The Kansas City Chiefs (12-4) beat the Oakland Raiders (4-12) by a score of 35-3 on Sunday afternoon at Arrowhead Stadium to claim the team's third straight division title and earn the AFC's No. 1 overall seed for the playoffs.
With the victory, the path has been laid and the road to the Super Bowl now runs through Arrowhead Stadium.
It was a dominant all-around performance, and with that said, here are 12 observations from the game:
1. The Chiefs' defense set the tone
The Chiefs didn't allow a touchdown on Sunday, which marked the first time since they faced the New York Jets in Week 3 of the 2016 season that the Chiefs kept an opponent out of the end zone. The Raiders finished with just a single 50-yard field goal.
From the beginning of the game, the Chiefs defense was on point.
They held the Raiders to under 300 yards of total offense and forced four turnovers—all of which came in the first half. They also never let the Raiders advance past their own 32-yard line.
Kendall Fuller led the Chiefs with 12 tackles on the day, followed by Charvarius Ward (9) and Anthony Hitchens (9), who had several big hits throughout the game and made some great plays out in space to show off his athleticism.
2. The crowd was a difference-maker
There's no denying that Chiefs Kingdom made its presence felt on Sunday.
On a key drive late in the first quarter with the Chiefs holding a 14-0 lead, the Raiders' offense was called for two penalties—a false start as well as a delay of game—both of which kept making it more difficult for them to move the ball.
Both penalties can be attributed to the crowd noise and the energy brought from those trying to help make sure the Chiefs' season won't end anywhere but Arrowhead Stadium, or the Mercedes-Benz Stadium in Atlanta, Georgia—site of this year's Super Bowl.
The players spoke about the energy they felt from the crowd after the game.
3. Patrick Mahomes enters rarified air
Patrick Mahomes finished Sunday's game 14 of 24 for 281 yards with two touchdowns and an interception.
It was the finish to one of the best seasons we've ever seen from a quarterback in NFL history—regardless of the obvious fact that it's Mahomes' first year starting in the league.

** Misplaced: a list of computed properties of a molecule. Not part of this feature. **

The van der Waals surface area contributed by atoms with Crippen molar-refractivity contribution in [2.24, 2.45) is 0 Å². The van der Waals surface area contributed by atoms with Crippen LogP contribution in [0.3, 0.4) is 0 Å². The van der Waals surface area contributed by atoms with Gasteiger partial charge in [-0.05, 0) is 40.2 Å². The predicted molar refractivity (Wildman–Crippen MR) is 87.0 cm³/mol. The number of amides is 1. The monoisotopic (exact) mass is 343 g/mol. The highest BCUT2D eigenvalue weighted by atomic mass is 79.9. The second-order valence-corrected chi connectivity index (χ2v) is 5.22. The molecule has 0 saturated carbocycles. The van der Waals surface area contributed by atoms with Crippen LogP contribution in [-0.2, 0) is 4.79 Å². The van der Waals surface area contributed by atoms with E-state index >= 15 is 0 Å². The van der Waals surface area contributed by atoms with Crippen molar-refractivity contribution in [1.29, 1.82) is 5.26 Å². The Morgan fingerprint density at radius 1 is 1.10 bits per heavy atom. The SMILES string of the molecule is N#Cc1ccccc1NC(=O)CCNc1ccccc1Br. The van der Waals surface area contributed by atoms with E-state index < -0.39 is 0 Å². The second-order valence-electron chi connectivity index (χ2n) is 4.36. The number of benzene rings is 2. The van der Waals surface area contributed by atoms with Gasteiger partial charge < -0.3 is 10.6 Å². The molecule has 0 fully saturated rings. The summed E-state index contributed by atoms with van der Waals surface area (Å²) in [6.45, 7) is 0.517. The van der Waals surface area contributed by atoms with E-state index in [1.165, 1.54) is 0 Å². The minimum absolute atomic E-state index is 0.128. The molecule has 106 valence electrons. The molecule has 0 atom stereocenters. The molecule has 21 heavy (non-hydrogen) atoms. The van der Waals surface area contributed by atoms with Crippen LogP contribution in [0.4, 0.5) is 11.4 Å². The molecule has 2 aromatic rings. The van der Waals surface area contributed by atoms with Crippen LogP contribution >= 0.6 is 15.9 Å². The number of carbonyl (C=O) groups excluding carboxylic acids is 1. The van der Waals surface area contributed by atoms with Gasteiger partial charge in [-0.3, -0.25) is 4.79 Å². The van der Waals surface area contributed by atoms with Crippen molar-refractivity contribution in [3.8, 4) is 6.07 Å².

Those numbers in the regular season finale propelled Mahomes to a place that's only ever been occupied by one other player in NFL history—Peyton Manning, who had been the only player to ever throw for 5,000 yards and 50 touchdowns in the same season.
Mahomes—the odds-on-favorite to win the NFL's MVP award—just did that at 23 years old. He also led the Chiefs to 565 total points this season, which is the third-most by any team in NFL history.
Again, he's 23 years old.
4. Tyreek Hill broke a franchise record
On just the sixth play of the game, Mahomes found the speedy-Tyreek Hill deep down the left side of the field for a 67-yard touchdown, which not only helped set the tone for the Chiefs on the day, but it also gave Hill the franchise record for receiving yards in a season.
The previous record was held by Derrick Alexander, who had 1,391 yards back in 2000, and interestingly enough, Alexander was on-hand to watch Hill break his record.
Tight end Travis Kelce, who briefly held the NFL record for most receiving yards in a season by a tight end, finished with the fourth-most receiving yards by anyone in Chiefs' franchise history.
Kelce broke the NFL record previously held by the Patriots' Rob Gronkowski, which was then-surpassed by the 49ers' George Kittle less than an hour later.
Kelce, who already has the Chiefs' franchise record for yards receiving in a season by a tight end, had five catches for 62 yards on the day.
5. Demarcus Robinson takes one to the house
The biggest play of the day was an 89-yard bomb from Mahomes to receiver Demarcus Robinson, who high-pointed a deep pass across the middle from Mahomes, and with the defender in coverage falling down as Robinson made the catch, the rest of the play was an easy jog to the end zone for Robinson.
It was also the play that Mahomes hit 5,000 yards AND it was his 50th touchdown.
It was Robinson's only catch of the day, but he made it count. It was the third-year pro out of Florida's fourth touchdown reception of the season.
6. Allen Bailey forced a fumble
The Raiders' first offensive drive ended the same as the next three would for them—as a turnover.